he was not sympathetic to the pain that he caused. Are you in his head? Did he ever say "it's not a big deal?" He was probably shaken when he realized what he'd said. But physicians learn quickly that they're expected to be in control at all times, and as a result they sometimes have to bottle things up. Frankly, you don't know. Yes, it would have been nice for him to show a little more care and humility. But you're asking this surgeon (who, I remind you, was exhausted by this point) to have the self-awareness that his usual response (remaining stoic) isn't the right response and to perfectly thread the needle of showing the right amount of contrition to you and your friend's family. That's a lot to ask someone who just saved a life. It would have been nice, but it's asking a lot to stop thinking about the patients he was just saving and think really hard about himself, these people who are not his patients, and this awkward social situation. He's probably thinking about the family with a real reason to grieve. So while it would have been nice for him to be more sorry, it's not something worth pointing out.
posted by Tehhund at 7:08 AM on November 4, 2010 [8 favorites]

simple mistakes that could have serious consequences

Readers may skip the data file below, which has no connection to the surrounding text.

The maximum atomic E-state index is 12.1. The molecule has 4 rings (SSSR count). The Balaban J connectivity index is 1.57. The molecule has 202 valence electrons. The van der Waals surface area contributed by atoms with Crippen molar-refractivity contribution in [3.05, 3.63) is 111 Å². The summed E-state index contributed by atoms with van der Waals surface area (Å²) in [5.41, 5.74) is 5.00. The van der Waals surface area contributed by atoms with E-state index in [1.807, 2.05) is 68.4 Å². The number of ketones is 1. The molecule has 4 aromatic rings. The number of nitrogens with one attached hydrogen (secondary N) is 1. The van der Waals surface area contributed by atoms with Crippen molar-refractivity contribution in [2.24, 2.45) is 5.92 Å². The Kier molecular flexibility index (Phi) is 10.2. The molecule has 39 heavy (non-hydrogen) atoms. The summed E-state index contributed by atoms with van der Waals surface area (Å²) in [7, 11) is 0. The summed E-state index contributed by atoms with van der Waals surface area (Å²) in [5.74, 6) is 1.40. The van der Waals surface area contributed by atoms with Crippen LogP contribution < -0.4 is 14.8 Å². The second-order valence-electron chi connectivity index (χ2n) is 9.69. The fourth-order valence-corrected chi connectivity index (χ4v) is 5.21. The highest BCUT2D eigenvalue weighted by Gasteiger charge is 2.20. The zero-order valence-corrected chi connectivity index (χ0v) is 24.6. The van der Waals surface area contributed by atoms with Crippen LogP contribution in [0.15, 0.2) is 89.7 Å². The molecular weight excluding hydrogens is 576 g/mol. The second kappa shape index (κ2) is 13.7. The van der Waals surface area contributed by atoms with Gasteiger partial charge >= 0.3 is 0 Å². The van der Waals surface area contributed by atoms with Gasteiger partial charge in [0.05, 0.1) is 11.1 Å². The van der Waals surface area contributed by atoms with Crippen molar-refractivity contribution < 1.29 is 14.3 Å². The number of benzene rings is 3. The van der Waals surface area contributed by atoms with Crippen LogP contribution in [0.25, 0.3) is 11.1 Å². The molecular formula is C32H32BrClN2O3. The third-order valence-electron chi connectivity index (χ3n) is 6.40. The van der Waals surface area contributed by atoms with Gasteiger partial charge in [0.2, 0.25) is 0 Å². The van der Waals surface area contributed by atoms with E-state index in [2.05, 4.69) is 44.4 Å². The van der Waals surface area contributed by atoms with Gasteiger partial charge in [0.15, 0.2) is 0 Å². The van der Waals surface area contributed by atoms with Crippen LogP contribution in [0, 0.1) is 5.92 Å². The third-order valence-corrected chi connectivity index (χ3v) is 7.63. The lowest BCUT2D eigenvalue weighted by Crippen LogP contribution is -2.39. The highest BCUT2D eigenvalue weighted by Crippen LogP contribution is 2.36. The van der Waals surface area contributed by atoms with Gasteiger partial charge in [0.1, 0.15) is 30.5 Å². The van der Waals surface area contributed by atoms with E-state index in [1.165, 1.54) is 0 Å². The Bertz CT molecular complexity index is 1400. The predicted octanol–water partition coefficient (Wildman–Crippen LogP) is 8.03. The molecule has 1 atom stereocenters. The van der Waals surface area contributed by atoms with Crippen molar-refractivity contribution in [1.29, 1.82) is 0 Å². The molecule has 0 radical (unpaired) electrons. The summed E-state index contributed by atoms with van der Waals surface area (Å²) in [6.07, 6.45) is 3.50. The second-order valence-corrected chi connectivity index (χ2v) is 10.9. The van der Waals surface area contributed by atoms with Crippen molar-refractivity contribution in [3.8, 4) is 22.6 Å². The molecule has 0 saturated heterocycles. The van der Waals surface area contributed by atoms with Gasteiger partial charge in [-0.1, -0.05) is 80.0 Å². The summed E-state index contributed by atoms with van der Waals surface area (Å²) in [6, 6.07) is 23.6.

Those checklists exist to make sure that nobody dies. As soon as the surgeon steps out of the operating room, and away from the patient, it is unlikely that he will do anything that could endanger the lives of one of his patients.

Yeah, it sucks for the family, but on the scale of "bad things that happen in hospitals," this ranks pretty much near the bottom of the list. He's only human, and those checklists are more effective if they only exist in places where they are actually medically necessary.

If somebody skillfully and adeptfully saved the life of one of my family members, I don't think I'd call his boss to complain....under any circumstance.

Drop it and move on.
posted by schmod at 7:13 AM on November 4, 2010

In the OP's position, I would be mildly upset about the emotional damage, but horrified at what it might indicate about the surgeon's general competence:

If the surgeon could have a five minute conversation about the wrong patient, what else might he get wrong?